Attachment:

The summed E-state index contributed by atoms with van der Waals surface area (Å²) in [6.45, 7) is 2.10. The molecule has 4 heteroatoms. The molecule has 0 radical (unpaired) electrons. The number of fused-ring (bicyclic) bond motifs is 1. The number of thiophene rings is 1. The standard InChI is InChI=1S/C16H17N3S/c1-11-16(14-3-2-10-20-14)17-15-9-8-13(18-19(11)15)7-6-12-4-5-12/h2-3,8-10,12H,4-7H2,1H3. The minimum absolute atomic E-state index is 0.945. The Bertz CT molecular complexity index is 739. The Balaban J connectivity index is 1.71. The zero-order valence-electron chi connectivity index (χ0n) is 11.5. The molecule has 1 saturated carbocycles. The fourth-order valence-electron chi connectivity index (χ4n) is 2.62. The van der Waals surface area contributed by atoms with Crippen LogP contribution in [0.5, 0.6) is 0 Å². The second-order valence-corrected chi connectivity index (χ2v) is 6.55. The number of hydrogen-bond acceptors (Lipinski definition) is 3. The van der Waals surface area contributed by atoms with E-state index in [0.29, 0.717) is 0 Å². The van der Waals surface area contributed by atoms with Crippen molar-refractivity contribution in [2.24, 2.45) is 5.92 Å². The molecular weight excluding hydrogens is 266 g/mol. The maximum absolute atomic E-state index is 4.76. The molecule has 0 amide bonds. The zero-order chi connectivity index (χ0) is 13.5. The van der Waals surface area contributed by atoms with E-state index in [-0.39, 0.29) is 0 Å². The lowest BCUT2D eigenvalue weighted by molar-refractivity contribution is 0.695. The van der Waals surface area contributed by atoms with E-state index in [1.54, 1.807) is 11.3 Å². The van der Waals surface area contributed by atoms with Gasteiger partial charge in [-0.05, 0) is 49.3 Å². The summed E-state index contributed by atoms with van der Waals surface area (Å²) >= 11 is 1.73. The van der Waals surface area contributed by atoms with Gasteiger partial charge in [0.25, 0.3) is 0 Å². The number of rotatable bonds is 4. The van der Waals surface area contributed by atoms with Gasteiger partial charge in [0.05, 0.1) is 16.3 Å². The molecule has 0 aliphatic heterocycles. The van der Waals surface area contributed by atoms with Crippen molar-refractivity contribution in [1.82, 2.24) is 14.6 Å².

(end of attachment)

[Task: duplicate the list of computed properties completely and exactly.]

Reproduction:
The summed E-state index contributed by atoms with van der Waals surface area (Å²) in [6.45, 7) is 2.10. The molecule has 4 heteroatoms. The molecule has 0 radical (unpaired) electrons. The number of fused-ring (bicyclic) bond motifs is 1. The number of thiophene rings is 1. The standard InChI is InChI=1S/C16H17N3S/c1-11-16(14-3-2-10-20-14)17-15-9-8-13(18-19(11)15)7-6-12-4-5-12/h2-3,8-10,12H,4-7H2,1H3. The minimum absolute atomic E-state index is 0.945. The Bertz CT molecular complexity index is 739. The Balaban J connectivity index is 1.71. The zero-order valence-electron chi connectivity index (χ0n) is 11.5. The molecule has 1 saturated carbocycles. The fourth-order valence-electron chi connectivity index (χ4n) is 2.62. The van der Waals surface area contributed by atoms with Crippen LogP contribution in [0.5, 0.6) is 0 Å². The second-order valence-corrected chi connectivity index (χ2v) is 6.55. The number of hydrogen-bond acceptors (Lipinski definition) is 3. The van der Waals surface area contributed by atoms with E-state index in [0.29, 0.717) is 0 Å². The van der Waals surface area contributed by atoms with Crippen molar-refractivity contribution in [2.24, 2.45) is 5.92 Å². The molecular weight excluding hydrogens is 266 g/mol. The maximum absolute atomic E-state index is 4.76. The molecule has 0 amide bonds. The zero-order chi connectivity index (χ0) is 13.5. The van der Waals surface area contributed by atoms with E-state index in [-0.39, 0.29) is 0 Å². The lowest BCUT2D eigenvalue weighted by molar-refractivity contribution is 0.695. The van der Waals surface area contributed by atoms with E-state index in [1.54, 1.807) is 11.3 Å². The van der Waals surface area contributed by atoms with Gasteiger partial charge in [-0.05, 0) is 49.3 Å². The summed E-state index contributed by atoms with van der Waals surface area (Å²) >= 11 is 1.73. The van der Waals surface area contributed by atoms with Gasteiger partial charge in [0.25, 0.3) is 0 Å². The number of rotatable bonds is 4. The van der Waals surface area contributed by atoms with Gasteiger partial charge in [0.05, 0.1) is 16.3 Å². The molecule has 0 aliphatic heterocycles. The van der Waals surface area contributed by atoms with Crippen molar-refractivity contribution in [1.82, 2.24) is 14.6 Å².